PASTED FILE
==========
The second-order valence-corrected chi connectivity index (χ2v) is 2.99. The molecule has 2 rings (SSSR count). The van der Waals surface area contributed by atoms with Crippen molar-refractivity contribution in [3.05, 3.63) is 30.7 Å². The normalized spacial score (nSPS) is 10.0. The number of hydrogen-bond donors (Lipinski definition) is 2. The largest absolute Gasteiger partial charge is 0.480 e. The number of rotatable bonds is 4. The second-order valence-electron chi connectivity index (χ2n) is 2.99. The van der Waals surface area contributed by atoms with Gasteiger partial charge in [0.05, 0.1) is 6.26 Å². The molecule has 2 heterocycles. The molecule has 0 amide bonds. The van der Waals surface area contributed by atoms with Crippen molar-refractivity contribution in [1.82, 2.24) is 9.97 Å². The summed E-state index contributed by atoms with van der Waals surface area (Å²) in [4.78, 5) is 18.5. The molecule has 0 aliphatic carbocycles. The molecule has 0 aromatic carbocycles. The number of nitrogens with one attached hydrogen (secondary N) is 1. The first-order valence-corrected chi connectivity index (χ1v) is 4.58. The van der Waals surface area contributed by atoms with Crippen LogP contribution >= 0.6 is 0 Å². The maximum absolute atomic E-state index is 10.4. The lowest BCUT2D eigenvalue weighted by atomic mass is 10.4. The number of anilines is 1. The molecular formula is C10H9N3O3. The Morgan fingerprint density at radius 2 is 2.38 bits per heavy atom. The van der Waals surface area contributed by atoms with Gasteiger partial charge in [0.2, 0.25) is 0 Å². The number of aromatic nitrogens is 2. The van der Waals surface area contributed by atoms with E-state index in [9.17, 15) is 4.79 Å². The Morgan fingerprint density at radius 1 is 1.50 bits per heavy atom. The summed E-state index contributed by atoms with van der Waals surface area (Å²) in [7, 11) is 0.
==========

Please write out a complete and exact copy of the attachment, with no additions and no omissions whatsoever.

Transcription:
The second-order valence-corrected chi connectivity index (χ2v) is 2.99. The molecule has 2 rings (SSSR count). The van der Waals surface area contributed by atoms with Crippen molar-refractivity contribution in [3.05, 3.63) is 30.7 Å². The normalized spacial score (nSPS) is 10.0. The number of hydrogen-bond donors (Lipinski definition) is 2. The largest absolute Gasteiger partial charge is 0.480 e. The number of rotatable bonds is 4. The second-order valence-electron chi connectivity index (χ2n) is 2.99. The van der Waals surface area contributed by atoms with Gasteiger partial charge in [0.05, 0.1) is 6.26 Å². The molecule has 2 heterocycles. The molecule has 0 amide bonds. The van der Waals surface area contributed by atoms with Crippen molar-refractivity contribution in [1.82, 2.24) is 9.97 Å². The summed E-state index contributed by atoms with van der Waals surface area (Å²) in [4.78, 5) is 18.5. The molecule has 0 aliphatic carbocycles. The molecule has 0 aromatic carbocycles. The number of nitrogens with one attached hydrogen (secondary N) is 1. The first-order valence-corrected chi connectivity index (χ1v) is 4.58. The van der Waals surface area contributed by atoms with Crippen LogP contribution >= 0.6 is 0 Å². The maximum absolute atomic E-state index is 10.4. The lowest BCUT2D eigenvalue weighted by atomic mass is 10.4. The number of anilines is 1. The molecular formula is C10H9N3O3. The Morgan fingerprint density at radius 2 is 2.38 bits per heavy atom. The van der Waals surface area contributed by atoms with Gasteiger partial charge in [0.2, 0.25) is 0 Å². The number of aromatic nitrogens is 2. The van der Waals surface area contributed by atoms with E-state index in [9.17, 15) is 4.79 Å². The Morgan fingerprint density at radius 1 is 1.50 bits per heavy atom. The summed E-state index contributed by atoms with van der Waals surface area (Å²) in [7, 11) is 0.